While hydrogen and helium were formed in the Big Bang 13.8 billion years ago, heavier elements like carbon and oxygen were formed later in the cores of stars through nuclear fusion of hydrogen and helium. But this process can only build elements up to iron. Making the heaviest elements, like gold, platinum, or uranium, requires a special environment in which atoms are repeatedly bombarded by free neutrons. As neutrons stick to the atomic nuclei, elements higher up the periodic table are built. Where and how this process of heavy element production occurs has been one of the longest-standing questions in astrophysics. Recent attention has turned to neutron star mergers, where the collision of the two super-heavy stars ejects clouds of neutron-rich matter into space, where they assemble into the heavy elements. Based on the brightness and color of the light emitted following the merger, which closely match theoretical predictions, astronomers can now say that the gold or platinum in your wedding ring was in all likelihood forged during the brief but violent merger of two merging neutron stars somewhere in the universe. This discovery was made possible by the detection of gravitational waves from the cataclysmic merger of two neutron stars, and the observation of the visible light in the immediate aftermath of that merger.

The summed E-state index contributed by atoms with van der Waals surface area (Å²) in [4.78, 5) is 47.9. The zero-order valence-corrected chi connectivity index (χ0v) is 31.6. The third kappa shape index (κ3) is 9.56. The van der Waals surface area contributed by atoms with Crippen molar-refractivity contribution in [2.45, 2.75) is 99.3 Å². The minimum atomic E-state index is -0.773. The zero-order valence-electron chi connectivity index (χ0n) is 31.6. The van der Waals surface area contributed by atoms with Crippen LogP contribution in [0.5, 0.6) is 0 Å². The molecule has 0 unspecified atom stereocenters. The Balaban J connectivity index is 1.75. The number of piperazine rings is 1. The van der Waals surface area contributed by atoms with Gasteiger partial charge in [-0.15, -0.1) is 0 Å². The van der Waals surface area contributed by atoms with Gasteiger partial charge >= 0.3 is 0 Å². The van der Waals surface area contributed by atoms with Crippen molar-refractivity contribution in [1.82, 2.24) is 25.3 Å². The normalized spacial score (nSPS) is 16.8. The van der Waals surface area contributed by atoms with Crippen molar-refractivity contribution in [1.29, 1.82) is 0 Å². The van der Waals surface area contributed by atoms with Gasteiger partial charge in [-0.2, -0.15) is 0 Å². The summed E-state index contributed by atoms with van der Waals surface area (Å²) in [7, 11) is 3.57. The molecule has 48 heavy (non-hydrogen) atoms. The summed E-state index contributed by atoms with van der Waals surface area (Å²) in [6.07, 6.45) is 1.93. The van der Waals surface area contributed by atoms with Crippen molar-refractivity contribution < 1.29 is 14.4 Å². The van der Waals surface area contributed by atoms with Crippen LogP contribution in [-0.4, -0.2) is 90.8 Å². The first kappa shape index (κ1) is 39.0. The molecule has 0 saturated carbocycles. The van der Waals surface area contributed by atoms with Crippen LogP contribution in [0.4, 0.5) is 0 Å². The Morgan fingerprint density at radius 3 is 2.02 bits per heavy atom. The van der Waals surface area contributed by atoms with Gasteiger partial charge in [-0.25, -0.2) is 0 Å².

Welcome to the night sky report for July 2019 -- Your guide to the constellations, deep sky objects, planets, and celestial events that are observable during the month. In July, find the constellation Scorpius to identify the reddish supergiant star Antares, which will lead you to the globular star cluster M4 (NGC 6121). M22 (NGC 6656), in the constellation Sagitarius, another globular cluster, is one of the brightest clusters in the sky and is visible with the naked eye. Keep observing around the group of stars commonly known as the Teapot and you’ll see the Lagoon Nebula (M8, NGC 6523), the Omega Nebula (M17, NGC 6618), and the Trifid Nebula (M20, NGC 6514). The night sky is truly a celestial showcase. Get outside and explore its wonders from your own backyard.